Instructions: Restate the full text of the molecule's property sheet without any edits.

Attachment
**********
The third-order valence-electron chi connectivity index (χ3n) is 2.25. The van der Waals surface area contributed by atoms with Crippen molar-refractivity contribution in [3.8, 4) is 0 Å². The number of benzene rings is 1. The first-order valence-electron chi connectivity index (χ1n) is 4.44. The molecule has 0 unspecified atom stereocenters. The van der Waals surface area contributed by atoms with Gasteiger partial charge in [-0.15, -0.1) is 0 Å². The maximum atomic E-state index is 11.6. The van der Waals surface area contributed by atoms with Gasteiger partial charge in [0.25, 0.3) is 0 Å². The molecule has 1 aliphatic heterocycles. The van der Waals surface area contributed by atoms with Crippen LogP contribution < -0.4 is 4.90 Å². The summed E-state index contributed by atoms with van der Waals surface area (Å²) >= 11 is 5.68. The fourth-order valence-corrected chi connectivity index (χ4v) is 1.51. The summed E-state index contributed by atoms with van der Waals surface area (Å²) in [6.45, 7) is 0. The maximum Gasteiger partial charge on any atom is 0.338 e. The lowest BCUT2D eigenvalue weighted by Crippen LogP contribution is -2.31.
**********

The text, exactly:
The third-order valence-electron chi connectivity index (χ3n) is 2.25. The van der Waals surface area contributed by atoms with Crippen molar-refractivity contribution in [3.8, 4) is 0 Å². The number of benzene rings is 1. The first-order valence-electron chi connectivity index (χ1n) is 4.44. The molecule has 0 unspecified atom stereocenters. The van der Waals surface area contributed by atoms with Gasteiger partial charge in [-0.15, -0.1) is 0 Å². The maximum atomic E-state index is 11.6. The van der Waals surface area contributed by atoms with Gasteiger partial charge in [0.25, 0.3) is 0 Å². The molecule has 1 aliphatic heterocycles. The van der Waals surface area contributed by atoms with Crippen LogP contribution < -0.4 is 4.90 Å². The summed E-state index contributed by atoms with van der Waals surface area (Å²) >= 11 is 5.68. The fourth-order valence-corrected chi connectivity index (χ4v) is 1.51. The summed E-state index contributed by atoms with van der Waals surface area (Å²) in [6.45, 7) is 0. The maximum Gasteiger partial charge on any atom is 0.338 e. The lowest BCUT2D eigenvalue weighted by Crippen LogP contribution is -2.31.